The Zhao Bioinformatics Laboratory
pssRNAit: Designing Effective and Specific Plant RNAi siRNAs with Genome-wide Off-target Gene Assessment   
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Working flow of backend pipeline
User-submitted target sequence for siRNA design
Users need to submit sequence (a cDNA or transcript) as target for siRNA design. A typical siRNA target sequence can be a cDNA, EST, Unigene, mRNA or transcript of gene from genomic sequencing project, etc. The server will design potential siRNAs on the basis of user submission. Prior to analysis, back-end pipeline will check users submission by the following standards:
  • A valid sequence can only be FASTA format or single sequence without FASTA header(Pure Sequence, see above figures);
  • Server only allow users to submit one sequence for analysis once and maximal submission size is 15K;
  • The submitted sequence should be between 30 and 15360 nt in length, and pipeline will report error for invalid submission;
  • Only 'ATCGUN' are valid sequence letters, other characters will be deleted or changed to 'N'.
Species name
Choose the species name in which design siRNA will use to silence users’ submitted sequence. Selecting the species can automatic load its cDNA/transcript libraries for the assessment of genome wide off-target of siRNAs.
siRNA should be removed which contains toxic motifs. Studies showed that sequence motifs UGUGU, GUCCUUCAA (1,2), or UGGC (3) in siRNA show immunostimulatory activity and resulting reduce cell viability in the transfected animal cells (1,4-6). Moreover, some sequence motifs are commonly present among several genes. Therefore, it must avoid targeting those common motif otherwise antisense leads to silencing non-specific targets (7,8). Thus, we avoid uninterrupted >2x(CUG) (7,8), >2x(CCG), 2x(CGG) (9,10) repeat or WUAAAUW (11) motifs in the antisense strand of animal siRNA. We also avoid contiguous motif of >2x(CAN), or repeat of more than 4 same nucleotides like, AAAA, CCCC, GGGG, UUUU in siRNA of both animals and plants.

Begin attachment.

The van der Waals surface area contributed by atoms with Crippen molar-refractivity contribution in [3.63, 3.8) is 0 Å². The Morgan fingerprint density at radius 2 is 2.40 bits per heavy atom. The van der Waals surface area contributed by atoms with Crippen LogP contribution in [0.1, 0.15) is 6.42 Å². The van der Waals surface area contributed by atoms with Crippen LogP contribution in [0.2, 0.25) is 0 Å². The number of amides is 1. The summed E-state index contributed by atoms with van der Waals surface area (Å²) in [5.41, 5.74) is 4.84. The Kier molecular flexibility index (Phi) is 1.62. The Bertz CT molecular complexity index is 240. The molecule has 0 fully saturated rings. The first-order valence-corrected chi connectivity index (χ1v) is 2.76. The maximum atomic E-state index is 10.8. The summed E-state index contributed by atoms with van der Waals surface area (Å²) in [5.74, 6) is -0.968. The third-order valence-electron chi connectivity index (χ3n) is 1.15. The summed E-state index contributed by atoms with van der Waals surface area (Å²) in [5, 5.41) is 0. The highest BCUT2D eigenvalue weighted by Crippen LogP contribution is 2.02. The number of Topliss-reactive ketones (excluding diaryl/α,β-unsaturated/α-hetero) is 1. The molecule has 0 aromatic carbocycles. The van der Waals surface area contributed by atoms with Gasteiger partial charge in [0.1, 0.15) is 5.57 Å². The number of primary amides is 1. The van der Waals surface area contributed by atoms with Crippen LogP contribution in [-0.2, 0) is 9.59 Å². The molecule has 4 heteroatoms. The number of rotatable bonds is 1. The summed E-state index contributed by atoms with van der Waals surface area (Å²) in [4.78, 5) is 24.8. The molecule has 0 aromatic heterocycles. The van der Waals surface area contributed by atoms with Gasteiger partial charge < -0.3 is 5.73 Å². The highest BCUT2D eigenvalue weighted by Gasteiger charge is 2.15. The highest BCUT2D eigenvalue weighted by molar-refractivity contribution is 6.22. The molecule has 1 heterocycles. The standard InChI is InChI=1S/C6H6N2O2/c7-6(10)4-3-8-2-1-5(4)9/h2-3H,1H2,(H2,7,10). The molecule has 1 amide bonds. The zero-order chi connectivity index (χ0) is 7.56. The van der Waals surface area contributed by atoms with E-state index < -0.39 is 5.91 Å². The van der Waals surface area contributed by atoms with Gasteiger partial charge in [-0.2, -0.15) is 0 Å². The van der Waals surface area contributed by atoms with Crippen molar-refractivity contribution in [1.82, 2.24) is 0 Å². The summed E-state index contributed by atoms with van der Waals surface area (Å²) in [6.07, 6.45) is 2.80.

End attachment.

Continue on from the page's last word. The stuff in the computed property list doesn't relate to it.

Parameters for siRNA design
siRNA efficiency: Efficiency denotes the effectiveness of designed siRNA to silence the users’ submitted transcripts. The efficiency range can vary from 0-10, higher the value greater silencing of submitted transcript, eg: value 0 indicates no silencing while value 10 indicates 100% silencing. The default cut-off efficacy is 6 which display all siRNA whose efficacy is equal or more than 6. Users are advised to increase efficiency to get display of highly effective siRNA.
Maximum # of off-targets: In order to get specific siRNA, there should be no off-target. Specific siRNA can only silence users’ submitted transcripts without affecting to other genes. However, practically it is not possible to get every siRNA without off-target. Therefore, users can minimize the maximum number of off-target, default is 20, to find those siRNA which is specific and cause less off-target silencing.
Parameters for off-target analysis using psRNATarget
Expect: Expect is the score to denotes complementarity between siRNA and off-targets transcripts based upon scoring schema of psRNATarget web server ( derived from small properties of no-coding RNA:target gene analyzed in the plant (12). Roughly, lower Expectation denotes more complementarity between siRNA:off-targets and chances are high for off-target silencing. The default cut-off threshold is 5 and will be include all siRNA:off-target whose score is in the range of 0-5. More stringent cut-off threshold [0-2.0] can’t find all possible off-target however more relaxed cut-off threshold [4.0-5.0] result higher prediction coverage of off-targets.